Losing control on the Hume Freeway, a truck driver went through two sets of wire rope barriers and across oncoming traffic, before he was stopped by a third barrier - which may have saved his life.
Paul Roberts had been doing his usual Melbourne to Sydney trip in his B-double truck in July when he had a coughing fit and lost control of the vehicle.
He appeared in Wodonga Magistrates Court on Tuesday to admit his crime of careless driving.
Roberts was travelling north at 4.30pm, going 100 km/h, when he lost control and veered to the right.
The police prosecutor told the court the truck firstly hit the wire rope barrier next to the northbound lanes and skidded across the median strip.
It then went through the next set of wire barriers, across the southbound lanes - where there was luckily no oncoming traffic - and finally stopped when it hit a third set of wire barriers over the far side of the southbound lanes.
"Fortunately there was no traffic travelling in the other direction and no collision," the prosecutor said.
MORE NEWS FROM COURT:
The Black Trans Express truck was transporting milk goods, but the crash did not ruin the load as the wire barriers prevented the truck from tipping over.
Roberts was later interviewed by police and explained why he lost control.
"I was having something to eat as I was driving, I had a coughing fit and blacked out. I'd had a chest infection for weeks," he told police.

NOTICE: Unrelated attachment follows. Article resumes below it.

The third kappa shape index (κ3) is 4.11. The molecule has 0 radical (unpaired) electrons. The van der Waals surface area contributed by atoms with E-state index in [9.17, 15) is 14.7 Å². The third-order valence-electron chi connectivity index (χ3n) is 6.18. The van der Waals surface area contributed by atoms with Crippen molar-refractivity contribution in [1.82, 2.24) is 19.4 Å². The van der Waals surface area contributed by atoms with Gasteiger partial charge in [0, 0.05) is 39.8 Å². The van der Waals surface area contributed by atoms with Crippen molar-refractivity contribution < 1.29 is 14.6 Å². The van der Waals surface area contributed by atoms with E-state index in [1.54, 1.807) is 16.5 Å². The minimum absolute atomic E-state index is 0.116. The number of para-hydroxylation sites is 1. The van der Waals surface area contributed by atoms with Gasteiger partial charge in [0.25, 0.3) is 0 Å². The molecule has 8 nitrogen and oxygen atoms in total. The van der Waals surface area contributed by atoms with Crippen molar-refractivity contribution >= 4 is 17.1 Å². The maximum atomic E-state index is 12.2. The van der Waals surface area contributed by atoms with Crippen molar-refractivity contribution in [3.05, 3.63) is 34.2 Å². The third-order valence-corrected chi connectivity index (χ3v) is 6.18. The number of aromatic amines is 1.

Roberts represented himself in court on Tuesday without a lawyer.
"My negligence was I didn't get to the doctor and sort my chest infection out," he said.
"After the accident I took time off work and went to the doctor, made sure I sorted everything out."
He said a tracker installed in the truck by Black Trans Express proved he was travelling at the 100km/h speed limit set for trucks.
The truck was damaged, but was able to be fixed.
Roberts told magistrate Peter Dunn that his record showed he otherwise had a good driving history.
"But for the wire barriers, you would have been in the trees," Mr Dunn said.
"What would have happened if there were no wire barriers?"
"I'd probably be dead, I'd say," Roberts replied.
"The truck was still in the upright position.
"The barriers were very effective in what they had to do."
But for the wire barriers, you would have been in the trees.Magistrate Peter Dunn
Mr Dunn placed him on a 12-month good behaviour bond, with the condition he donate $500 to the court fund.
"You're very lucky in many regards," he said.
Regional Roads Victoria is nearing the end of its $107 million project to roll out 900 kilometres of the wire barriers on the Hume Freeway.
Statistics revealed the barriers had been struck 250 times between January and August.